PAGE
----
kau - 6 months ago 25

Java Question

I recently came across this piece of code in Java. It involves Function and printing fibonacci numbers and it works.

`public class AppLambdaSubstitution {`

public static Function<Integer, Integer> Y(Function<Function<Integer, Integer>, Function<Integer, Integer>> f) {

return x -> f.apply(Y(f)).apply(x);

}

public static void main(String[] args) {

Function<Integer, Integer> fib = Y(

func -> x -> {

if (x < 2)

return x;

else

return func.apply(x - 1) + func.apply(x - 2);

});

IntStream.range(1,11).

mapToObj(Integer::valueOf).

map(fib).forEach(System.out::println);

}

}

The part that has me confused is

`return x -> f.apply(Y(f)).apply(x);`

`Y(f)`

`Y`

`f`

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Answer Source

Fundamentally you are missing the point that `x -> f.apply(Y(f)).apply(x);`

will not call `apply`

, it will `return`

a `Function`

.

That's just a very complicated (and non-intuitive?) way of showing currying and recursive function IMO. Things would be much simpler if you would replace a couple of things and make it a bit more readable.

This construction:

```
Function<Function<Integer, Integer>, Function<Integer, Integer>>
```

is not needed at all, since the left parameter is not *used* at all. It's simply needed to get a hold of the right one. As such the `left`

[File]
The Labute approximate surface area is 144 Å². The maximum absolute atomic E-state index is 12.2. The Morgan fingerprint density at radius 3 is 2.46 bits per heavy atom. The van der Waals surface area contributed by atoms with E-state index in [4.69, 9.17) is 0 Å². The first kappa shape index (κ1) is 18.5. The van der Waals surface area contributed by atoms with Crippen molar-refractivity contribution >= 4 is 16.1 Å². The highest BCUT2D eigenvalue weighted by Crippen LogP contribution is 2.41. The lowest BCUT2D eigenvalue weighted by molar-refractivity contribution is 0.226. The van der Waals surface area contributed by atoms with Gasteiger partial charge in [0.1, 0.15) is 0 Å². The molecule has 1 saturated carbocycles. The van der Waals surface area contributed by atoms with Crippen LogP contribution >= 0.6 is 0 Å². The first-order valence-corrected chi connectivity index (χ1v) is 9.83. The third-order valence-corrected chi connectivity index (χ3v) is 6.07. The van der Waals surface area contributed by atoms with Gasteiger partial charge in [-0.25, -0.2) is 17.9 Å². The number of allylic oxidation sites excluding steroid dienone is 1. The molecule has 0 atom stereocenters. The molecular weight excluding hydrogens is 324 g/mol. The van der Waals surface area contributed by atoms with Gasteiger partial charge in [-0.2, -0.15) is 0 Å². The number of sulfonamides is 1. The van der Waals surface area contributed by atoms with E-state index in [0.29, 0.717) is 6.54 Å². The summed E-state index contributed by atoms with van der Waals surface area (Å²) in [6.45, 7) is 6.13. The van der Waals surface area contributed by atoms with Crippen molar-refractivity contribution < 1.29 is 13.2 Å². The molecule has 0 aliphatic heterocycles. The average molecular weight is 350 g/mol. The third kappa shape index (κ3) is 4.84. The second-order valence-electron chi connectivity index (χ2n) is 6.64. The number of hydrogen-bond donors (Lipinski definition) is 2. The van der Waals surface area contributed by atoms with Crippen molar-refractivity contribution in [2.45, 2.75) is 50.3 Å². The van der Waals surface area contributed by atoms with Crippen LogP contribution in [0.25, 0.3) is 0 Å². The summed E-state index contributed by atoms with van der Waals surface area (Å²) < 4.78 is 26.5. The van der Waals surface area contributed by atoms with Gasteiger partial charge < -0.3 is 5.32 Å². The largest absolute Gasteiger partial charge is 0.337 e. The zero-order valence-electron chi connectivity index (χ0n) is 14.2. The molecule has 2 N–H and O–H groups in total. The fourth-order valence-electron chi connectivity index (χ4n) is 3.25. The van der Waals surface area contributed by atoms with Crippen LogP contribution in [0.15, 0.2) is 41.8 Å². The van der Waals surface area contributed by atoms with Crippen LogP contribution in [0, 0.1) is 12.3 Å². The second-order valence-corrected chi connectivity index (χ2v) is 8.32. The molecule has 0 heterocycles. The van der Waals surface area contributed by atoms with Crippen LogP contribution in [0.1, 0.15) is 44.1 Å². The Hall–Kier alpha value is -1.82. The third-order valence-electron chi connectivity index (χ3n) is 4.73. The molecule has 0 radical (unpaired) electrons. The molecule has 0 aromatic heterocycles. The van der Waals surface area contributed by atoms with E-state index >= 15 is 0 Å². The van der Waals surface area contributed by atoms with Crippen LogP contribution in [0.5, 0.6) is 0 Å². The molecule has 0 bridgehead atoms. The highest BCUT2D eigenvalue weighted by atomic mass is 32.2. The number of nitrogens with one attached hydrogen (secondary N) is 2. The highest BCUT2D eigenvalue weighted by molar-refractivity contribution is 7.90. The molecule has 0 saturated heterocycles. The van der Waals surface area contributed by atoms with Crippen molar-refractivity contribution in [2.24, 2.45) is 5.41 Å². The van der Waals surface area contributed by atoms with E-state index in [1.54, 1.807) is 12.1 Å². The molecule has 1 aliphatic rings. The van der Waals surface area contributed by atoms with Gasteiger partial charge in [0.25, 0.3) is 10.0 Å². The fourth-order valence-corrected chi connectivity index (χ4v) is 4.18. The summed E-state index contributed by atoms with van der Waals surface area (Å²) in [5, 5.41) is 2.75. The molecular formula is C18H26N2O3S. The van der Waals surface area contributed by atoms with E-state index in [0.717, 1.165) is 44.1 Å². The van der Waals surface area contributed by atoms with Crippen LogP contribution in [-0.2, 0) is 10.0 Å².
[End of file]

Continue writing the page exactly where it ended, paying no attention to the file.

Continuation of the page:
parameter could *be anything* at all (I will later replace it with `Supplier`

- that is not needed either, but just to prove a point).

Actually all you care about here is this `Function`

that does the actual computation for each element of the `Stream`

:

```
public static Function<Integer, Integer> right() {
return new Function<Integer, Integer>() {
@Override
public Integer apply(Integer x) {
if (x < 2) {
return x;
} else {
return apply(x - 1) + apply(x - 2);
}
}
};
}
```

Now you could write that entire construct with:

```
Supplier<Function<Integer, Integer>> toUse = () -> right();
Function<Integer, Integer> fib = curry(toUse);
IntStream.range(1, 11)
.mapToObj(Integer::valueOf)
.map(fib)
.forEach(System.out::println);
```

This `Supplier<Function<Integer, Integer>> toUse = () -> right();`

should make you understand why in the previous example (`Function<Function, Function>`

) the *left part* was needed - just to get a hold of the `right`

one.

If you look even closer, you might notice that the `Supplier`

is **entirely not needed**, thus you could even further simplify it with:

```
IntStream.range(1, 11)
.mapToObj(Integer::valueOf)
.map(right())
.forEach(System.out::println);
```

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